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Inspired By The Extinct Tasmanian Tiger

The Howling III: The Marsupials may be silly and cheesy even by the standards of werewolf movies, but it’s also a ton of fun with a cheeky sense of humor. If you enjoy offbeat horror movies from 1980s, and don’t care that its story isn’t connected to the original Howling, it’s a cult movie without a real cult following. After the financial success of The Howling II: Your Sister Is a Werewolf, director Philippe Mora decided the franchise needed something different altogether.

Howling III is the kind of low-rent B-movie one discovers by accident, possibly drawn in by the curious sub-title. Or maybe you’ve seen the first two Howlings and want more werewolf action. Whatever the case, this Ozploitation sequel takes place entirely in Australia.

A colony of lethal marsupial werewolves come under the scrutiny of government forces when one of their own falls in love with a human. That leads to one of the most ridiculous moments in werewolf movie history, where a marsupial werewolf gives birth and places the baby inside her stomach pouch. Most of the usual werewolf tropes are present in some form. However, many of them are cleverly subverted with a tongue-in-cheek approach that strays far from straight horror.

The cast includes Barry Otto, William Yang, Imogen Annesley, Max Fairchild, Lee Biolos, and Dagmar Bláhová. Actress Imogen Annesley stars as the young and vivacious Jerboa, a young werewolf on the run from her werewolf colony. Interestingly enough, this part was almost played by Nicole Kidman.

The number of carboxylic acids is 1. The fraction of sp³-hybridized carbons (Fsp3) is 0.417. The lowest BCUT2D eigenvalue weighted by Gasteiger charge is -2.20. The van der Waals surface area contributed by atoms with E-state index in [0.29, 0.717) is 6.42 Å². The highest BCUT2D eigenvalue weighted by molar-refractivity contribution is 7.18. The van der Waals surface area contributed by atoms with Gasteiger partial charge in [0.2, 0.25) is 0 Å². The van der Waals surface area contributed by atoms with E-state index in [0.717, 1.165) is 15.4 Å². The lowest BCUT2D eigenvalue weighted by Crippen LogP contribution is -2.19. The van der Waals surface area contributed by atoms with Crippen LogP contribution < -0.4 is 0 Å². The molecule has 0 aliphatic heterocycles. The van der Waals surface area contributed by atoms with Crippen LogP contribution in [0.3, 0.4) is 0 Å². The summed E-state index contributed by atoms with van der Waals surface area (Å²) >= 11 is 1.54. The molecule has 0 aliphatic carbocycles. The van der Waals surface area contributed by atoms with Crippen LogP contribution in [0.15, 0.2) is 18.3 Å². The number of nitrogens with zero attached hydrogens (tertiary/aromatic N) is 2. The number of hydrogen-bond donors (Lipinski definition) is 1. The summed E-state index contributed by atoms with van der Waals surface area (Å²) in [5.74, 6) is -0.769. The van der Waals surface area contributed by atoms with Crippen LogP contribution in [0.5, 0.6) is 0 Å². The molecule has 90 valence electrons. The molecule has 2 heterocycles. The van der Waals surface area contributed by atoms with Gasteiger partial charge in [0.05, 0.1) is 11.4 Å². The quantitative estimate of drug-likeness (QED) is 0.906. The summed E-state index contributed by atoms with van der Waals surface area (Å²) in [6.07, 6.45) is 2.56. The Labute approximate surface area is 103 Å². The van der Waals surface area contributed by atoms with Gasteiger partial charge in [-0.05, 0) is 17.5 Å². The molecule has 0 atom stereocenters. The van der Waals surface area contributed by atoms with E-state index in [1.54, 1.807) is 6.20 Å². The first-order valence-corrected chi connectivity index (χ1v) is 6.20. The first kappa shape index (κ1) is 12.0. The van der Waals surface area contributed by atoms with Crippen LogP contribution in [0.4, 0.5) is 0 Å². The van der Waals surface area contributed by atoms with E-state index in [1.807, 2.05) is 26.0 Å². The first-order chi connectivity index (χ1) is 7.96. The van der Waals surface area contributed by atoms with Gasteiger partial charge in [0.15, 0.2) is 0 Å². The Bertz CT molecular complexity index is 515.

Most of the usual werewolf tropes are present in some form. However, many of them are cleverly subverted with a tongue-in-cheek approach

Escaping to Sydney, Jerboa meets Donny and they soon fall in love. Donny is unaware she’s a werewolf. He just happens to be an assistant working on a horror movie about werewolves. Needing work, Jerboa is cast as the helpless victim in the movie.

Away from Jerboa and Donny, a sociologist named Beckmeyer (Barry Otto) searches for evidence of werewolves after American intelligence picks up a Russian report on the creatures. Think an early version of Mulder from the X-Files, crossed with a breezy Cold War-era sub-plot about American interests in Australia. Eventually the scientist will cross paths with the werewolves to predictably dangerous and deadly results. The body count keeps increasing as the werewolves attempt to rescue their captured friends.

Howling III isn’t high art but tells a satisfying story of two kids that love each other, even if neither world of their worlds accept the relationship. It has a surprisingly feel-good tone for a horror movie. If there is anything such as a feel-good werewolf movie, it’s this Howling sequel. Maybe that is why the quirky sequel is so enjoyable, pulling in bits of romance, mystery and action into the standard werewolf formula.

The main characters are likable and interesting enough to overlook some of this sequel’s faults. Made for a million dollars, that money definitely didn’t get spent on FX. The special effects for the werewolves are lame and their make-up look more like dogs than wolves. You’re more likely to laugh at their appearance than cower in fear. The one real transformation scene is cut so fast that it’s disappointing. One gag has the marsupial werewolves showing up dressed as nuns.

Video

Scream Factory issues Howling III on BD in a brand-new film transfer sponsored by the National Film and Sound Archive of Australia. So if you were wondering why a poorly-received Howling sequel received a new transfer from the original camera negative, look no further.